Would canceling student loan debt increase inflation?
Some prominent economists, including former Treasury Secretary Lawrence Summers and Jason Furman, who was chairman of President Barack Obama’s Council of Economic Advisors, have been vocal critics, saying student debt forgiveness would stoke 40-year high inflation and may be unfair.
“Student loan relief is not free,” Furman tweeted on Aug. 19. “Part of it would be paid for by the 87% of Americans who do not benefit but lose out from inflation. Part of it would be paid for by future spending cuts & tax increases—with uncertainty about who will bear those costs.”
The Committee for a Responsible Federal Budget estimates Biden’s plan “would more than undo the deflationary pressures from the Inflation Reduction Act and add 0.15 percentage points of additional inflation in the near-term,” noted Sarah Foster, Bankrate analyst.
The Federal Reserve has been on an aggressive rate-raising cycle to cool demand, but giving people spending money could stymie that effort.
And those economists aren’t the only ones worried. Hit already by hefty inflation, 59% of Americans are concerned student loan forgiveness will make inflation worse, according to a CNBC survey, conducted online by Momentive among a national sample of 5,142 adults from Aug. 4 to 15.
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What is discretionary income?
The money you have left after paying taxes and necessary cost-of-living expenses. It’s different from disposable income, which is simply the amount of money you have left after paying taxes.
Knowing what discretionary income is important because many federal student loan repayment plans are income-driven and have payments that are based on your discretionary income.
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If you qualify for student debt forgiveness, what should you do with any extra money?
“Student loan forgiveness will likely decrease your monthly payment or get rid of it entirely,” said Dan Casey of Bridgeriver Advisors in Bloomfield Hills, Mich. Take that freed up money to pay off high-interest debt like credit cards, build up your emergency fund, or invest it in your retirement. Even though today looks brighter, the economy is still on shaky footing.
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If you don’t qualify for student loan forgiveness, what should you do to prepare to start repaying in January?
“If you haven’t made a student loan payment since the pause began, it’s important to understand how much you’ll owe each month,” Daniel Milan, advisor at Cornerstone Financial Services, said.
Then, review the interest rates on your loans and start paying off the highest interest ones first, enrolling in autopay so you don’t miss any payments while you get back into the habit of paying regularly and consider refinancing if it lowers your payments.
“Moving multiple loans into one loan can also help you keep better track of how much you actually owe,” he said.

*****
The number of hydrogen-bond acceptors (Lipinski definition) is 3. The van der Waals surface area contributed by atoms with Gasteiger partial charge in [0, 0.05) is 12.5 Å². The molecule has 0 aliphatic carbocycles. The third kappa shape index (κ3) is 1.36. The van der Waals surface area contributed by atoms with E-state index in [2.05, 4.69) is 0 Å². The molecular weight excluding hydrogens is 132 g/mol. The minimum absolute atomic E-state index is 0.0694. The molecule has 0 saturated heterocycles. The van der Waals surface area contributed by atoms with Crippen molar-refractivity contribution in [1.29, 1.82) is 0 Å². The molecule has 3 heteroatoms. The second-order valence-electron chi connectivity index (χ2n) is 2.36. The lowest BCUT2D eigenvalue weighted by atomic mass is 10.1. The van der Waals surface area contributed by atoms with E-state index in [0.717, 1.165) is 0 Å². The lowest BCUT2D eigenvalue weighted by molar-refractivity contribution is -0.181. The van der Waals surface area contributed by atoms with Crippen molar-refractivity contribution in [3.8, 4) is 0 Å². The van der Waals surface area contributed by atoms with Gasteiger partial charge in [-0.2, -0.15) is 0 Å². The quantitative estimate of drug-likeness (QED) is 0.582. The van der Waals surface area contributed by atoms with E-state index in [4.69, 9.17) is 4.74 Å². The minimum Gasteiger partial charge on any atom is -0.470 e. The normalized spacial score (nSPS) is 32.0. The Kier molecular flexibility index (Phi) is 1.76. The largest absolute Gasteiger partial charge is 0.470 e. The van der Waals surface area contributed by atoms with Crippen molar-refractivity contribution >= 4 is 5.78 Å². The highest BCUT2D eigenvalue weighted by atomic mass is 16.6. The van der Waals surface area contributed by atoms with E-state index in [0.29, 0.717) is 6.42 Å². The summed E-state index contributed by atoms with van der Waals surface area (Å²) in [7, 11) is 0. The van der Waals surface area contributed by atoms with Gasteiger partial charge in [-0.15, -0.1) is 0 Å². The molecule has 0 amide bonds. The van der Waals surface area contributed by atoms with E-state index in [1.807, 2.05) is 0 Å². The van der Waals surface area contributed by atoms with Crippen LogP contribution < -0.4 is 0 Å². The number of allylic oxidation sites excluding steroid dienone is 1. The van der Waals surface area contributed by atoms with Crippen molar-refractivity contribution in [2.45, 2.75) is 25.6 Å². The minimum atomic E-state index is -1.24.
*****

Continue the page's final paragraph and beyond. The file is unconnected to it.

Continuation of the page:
What’s ahead for future borrowers?
To “substantially” reduce future monthly payments for lower- and middle-income borrowers and protect more income from loan payments, the Department of Education is proposing a new income-driven repayment plan.
Here are some things being proposed:
- Cutting the amount borrowers have to repay each month and curbing interest so a balance won’t grow so long as borrowers make their required monthly payments.
- Loan balance forgiveness after 10 years, instead of 20, under many income-driven repayment plans for borrowers with original loan balances of $12,000 or less. This will allow nearly all community college borrowers to be debt-free within 10 years, the White House said.
- Starting next summer, the Department of Education can automatically pull borrower’s income information each year, avoiding the hassle of needing to recertify their income annually and making it easier for borrowers to stay enrolled.
- Public servants will also have an easier time claiming credits for time of service to go toward debt relief under the Public Service Loan Forgiveness (PSLF) program. The Department of Education has already made some temporary changes toward that end. To apply for forgiveness or payments to count toward forgiveness under the temporary changes, visit the PSLF Help Tool.
A full list of proposed regulations will be published in the coming days on the Federal Register, and the public is invited to comment on the draft rule for 30 days.
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Would Parents PLUS loans be forgiven?
Parent PLUS loans are federal student loans issued directly to parents, meant to supplement school, state, and other federal financial aid offered for a dependent undergraduate student enrolled at least half-time.
Though the White House didn’t specify if these loans would be eligible for forgiveness, The Wall Street Journal and Washington Post have reported they will be.
What’s being done to keep the cost of college from spiraling?
The Department of Education will publish an annual watch list of programs with the worst debt levels in the country, so students registering for the next academic year can steer clear of programs with poor outcomes. It will also request plans from colleges with the most concerning debt outcomes on how they intend to lower debt levels.
Medora Lee is a money, markets and personal finance reporter at USA TODAY. You can reach her at firstname.lastname@example.org and subscribe to our free Daily Money newsletter for personal finance tips and business news every Monday through Friday morning.